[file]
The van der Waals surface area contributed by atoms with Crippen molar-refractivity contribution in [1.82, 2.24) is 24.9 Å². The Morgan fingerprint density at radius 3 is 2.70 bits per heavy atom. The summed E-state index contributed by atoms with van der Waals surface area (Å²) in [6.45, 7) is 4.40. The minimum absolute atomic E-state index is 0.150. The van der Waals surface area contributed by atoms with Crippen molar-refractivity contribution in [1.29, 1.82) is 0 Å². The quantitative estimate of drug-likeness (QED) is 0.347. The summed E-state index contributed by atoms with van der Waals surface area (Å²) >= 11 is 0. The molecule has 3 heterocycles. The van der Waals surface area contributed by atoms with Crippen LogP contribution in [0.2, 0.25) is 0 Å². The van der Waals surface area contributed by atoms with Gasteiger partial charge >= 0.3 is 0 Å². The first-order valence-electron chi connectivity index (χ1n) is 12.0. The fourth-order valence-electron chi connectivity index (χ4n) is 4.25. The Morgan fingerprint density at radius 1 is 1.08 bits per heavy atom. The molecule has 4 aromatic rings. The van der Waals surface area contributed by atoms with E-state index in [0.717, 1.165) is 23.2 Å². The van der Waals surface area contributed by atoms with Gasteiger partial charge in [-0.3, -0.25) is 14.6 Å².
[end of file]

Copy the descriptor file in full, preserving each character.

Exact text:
The van der Waals surface area contributed by atoms with Crippen molar-refractivity contribution in [1.82, 2.24) is 24.9 Å². The Morgan fingerprint density at radius 3 is 2.70 bits per heavy atom. The summed E-state index contributed by atoms with van der Waals surface area (Å²) in [6.45, 7) is 4.40. The minimum absolute atomic E-state index is 0.150. The van der Waals surface area contributed by atoms with Crippen molar-refractivity contribution in [1.29, 1.82) is 0 Å². The quantitative estimate of drug-likeness (QED) is 0.347. The summed E-state index contributed by atoms with van der Waals surface area (Å²) >= 11 is 0. The molecule has 3 heterocycles. The van der Waals surface area contributed by atoms with Crippen LogP contribution in [0.2, 0.25) is 0 Å². The van der Waals surface area contributed by atoms with Gasteiger partial charge >= 0.3 is 0 Å². The first-order valence-electron chi connectivity index (χ1n) is 12.0. The fourth-order valence-electron chi connectivity index (χ4n) is 4.25. The Morgan fingerprint density at radius 1 is 1.08 bits per heavy atom. The molecule has 4 aromatic rings. The van der Waals surface area contributed by atoms with E-state index in [0.717, 1.165) is 23.2 Å². The van der Waals surface area contributed by atoms with Gasteiger partial charge in [-0.3, -0.25) is 14.6 Å².